There is a local museum in Rzhev.[17] As a highly controversial move, in 2013 the Joseph-Stalin Museum was opened in a building where Joseph Stalin had spent one night in 1943 while inspecting the troops. As of 2015, the museum did not have regular opening hours and was only open by appointment, trying to keep a low profile.[18]

International relationsEdit

Twin towns and sister citiesEdit

Rzhev is twinned with:

Former twin towns:



  1. ^ a b c d e f g Law #34-ZO
  2. ^ a b Russian Federal State Statistics Service (2011). Всероссийская перепись населения 2010 года. Том 1 [2010 All-Russian Population Census, vol. 1]. Всероссийская перепись населения 2010 года [2010 All-Russia Population Census] (in Russian). Federal State Statistics Service.
  3. ^ "26. Численность постоянного населения Российской Федерации по муниципальным образованиям на 1 января 2018 года". Federal State Statistics Service. Retrieved January 23, 2019.
  4. ^ a b Государственный комитет Российской Федерации по статистике. Комитет Российской Федерации по стандартизации, метрологии и сертификации. №ОК 019-95 1 января 1997 г. «Общероссийский классификатор объектов административно-территориального деления. Код 28 248», в ред. изменения №278/2015 от 1 января 2016 г.. (State Statistics Committee of the Russian Federation. Committee of the Russian Federation on Standardization, Metrology, and Certification. #OK 019-95 January 1, 1997 Russian Classification of Objects of Administrative Division (OKATO). Code 28 248, as amended by the Amendment #278/2015 of January 1, 2016. ).
  5. ^ a b c d Law #4-ZO
  6. ^ "Об исчислении времени". Официальный интернет-портал правовой информации (in Russian). June 3, 2011. Retrieved January 19, 2019.
  7. ^ Почта России. Информационно-вычислительный центр ОАСУ РПО. (Russian Post). Поиск объектов почтовой связи (Postal Objects Search) (in Russian)
  8. ^ Russian Federal State Statistics Service (May 21, 2004). Численность населения России, субъектов Российской Федерации в составе федеральных округов, районов, городских поселений, сельских населённых пунктов – районных центров и сельских населённых пунктов с населением 3 тысячи и более человек [Population of Russia, Its Federal Districts, Federal Subjects, Districts, Urban Localities, Rural Localities—Administrative Centers, and Rural Localities with Population of Over 3,000] (XLS). Всероссийская перепись населения 2002 года [All-Russia Population Census of 2002] (in Russian).
  9. ^ Всесоюзная перепись населения 1989 г. Численность наличного населения союзных и автономных республик, автономных областей и округов, краёв, областей, районов, городских поселений и сёл-райцентров [All Union Population Census of 1989: Present Population of Union and Autonomous Republics, Autonomous Oblasts and Okrugs, Krais, Oblasts, Districts, Urban Settlements, and Villages Serving as District Administrative Centers]. Всесоюзная перепись населения 1989 года [All-Union Population Census of 1989] (in Russian). Институт демографии Национального исследовательского университета: Высшая школа экономики [Institute of Demography at the National Research University: Higher School of Economics]. 1989 – via Demoscope Weekly.
  10. ^ Янин, В.Л. (1998). "Новгород и Литва: Пограничные ситуации XIII-XV веков" (in Russian). Moscow State University. Retrieved May 29, 2015.
  11. ^ a b Справка об изменениях в административно-территориальном делении Тверской губернии - Калининской области (in Russian). Архивы России. Archived from the original on April 19, 2012. Retrieved March 1, 2014.
  12. ^ a b Воробьёв, М. В. (1993). Г. В. Туфанова (ed.). Административно-территориальное деление Смоленской области (in Russian). Государственный архив Смоленской области. pp. 118–133.
  13. ^ a b Малыгин, П. Д.; Смирнов, С. Н. (2007). История административно-территориального деления Тверской Области (PDF). Tver. pp. 14–15. OCLC 540329541.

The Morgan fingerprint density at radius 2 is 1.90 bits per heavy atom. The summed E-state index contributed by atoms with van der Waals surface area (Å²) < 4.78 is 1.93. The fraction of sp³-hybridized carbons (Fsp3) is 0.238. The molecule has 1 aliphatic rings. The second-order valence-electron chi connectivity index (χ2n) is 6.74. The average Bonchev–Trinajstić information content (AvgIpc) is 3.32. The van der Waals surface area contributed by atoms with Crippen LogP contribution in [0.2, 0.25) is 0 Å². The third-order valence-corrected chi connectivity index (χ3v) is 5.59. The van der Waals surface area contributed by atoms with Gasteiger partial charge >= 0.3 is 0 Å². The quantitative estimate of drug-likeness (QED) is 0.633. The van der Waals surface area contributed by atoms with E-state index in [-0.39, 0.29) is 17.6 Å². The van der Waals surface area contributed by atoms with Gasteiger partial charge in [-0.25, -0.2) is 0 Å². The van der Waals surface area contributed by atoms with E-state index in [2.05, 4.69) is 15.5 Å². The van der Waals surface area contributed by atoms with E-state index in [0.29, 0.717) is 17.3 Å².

14. ^ Brumfield, W. (January 24, 2020). "Rzhev: Provincial beauty resurrected from the ashes of war". Russia Beyond the Headlines. Retrieved January 29, 2020.
  15. ^ "Rzhev Memorial to Soviet Soldier to be unveiled on 30 June".
  16. ^ Памятники истории и культуры народов Российской Федерации (in Russian). Russian Ministry of Culture. Retrieved June 2, 2016.
  17. ^ Ржевский краеведческий музей (in Russian). Российская сеть культурного наследия. Retrieved June 14, 2015.
  18. ^ Kots, Alexander; Dmitry Steshin (June 10, 2015). Во Ржеве хотят, но боятся открыть музей-избушку Сталина (in Russian). Komsomolskaya Pravda. Retrieved June 14, 2015.
  19. ^ A seed has been sown for Safe Communities in Russia the future will show how it grows Archived October 6, 2011, at the Wayback Machine
  20. ^ "Legionowo zrywa współpracę z rosyjskim miastem partnerskim" (in Polish). Retrieved March 10, 2022.


  • Законодательное Собрание Тверской области. Закон №34-ЗО от 17 апреля 2006 г. «Об административно-территориальном устройстве Тверской области», в ред. Закона №66-ЗО от 1 октября 2014 г. «О внесении изменения в статью 18 Закона Тверской области "Об административно-территориальном устройстве Тверской области"». Вступил в силу со дня официального опубликования. Опубликован: "Тверские ведомости", №17 (специальный выпуск), 19 апреля 2006 г. (Legislative Assembly of Tver Oblast. Law #34-ZO of April 17, 2006 On the Administrative-Territorial Structure of Tver Oblast, as amended by the Law #66-ZO of October 1, 2014 On Amending Article 18 of the Law of Tver Oblast "On the Administrative-Territorial Structure of Tver Oblast". Effective as of the official publication date.).
  • Законодательное Собрание Тверской области. Закон №4-ЗО от 18 января 2005 г. «Об установлении границ муниципальных образований Тверской области и наделении их статусом городских округов, муниципальных районов», в ред. Закона №65-ЗО от 24 июля 2012 г. «О внесении изменения в статью 2 Закона Тверской области "Об установлении границ муниципальных образований Тверской области и наделении их статусом городских округов, муниципальных районов"». Вступил в силу через десять дней после официального опубликования. Опубликован: "Тверские ведомости", №3, 21–27 января 2005 г. (Legislative Assembly of Tver Oblast. Law #4-ZO of January 18, 2005 On Establishing the Borders of the Municipal Formations of Tver Oblast and on Granting Them the Status of Urban Okrugs, Municipal Districts, as amended by the Law #65-ZO of July 24, 2012 On Amending Article 2 of the Law of Tver Oblast "On Establishing the Borders of the Municipal Formations of Tver Oblast and on Granting Them the Status of Urban Okrugs, Municipal Districts". Effective as of the day which is ten days after the official publication.).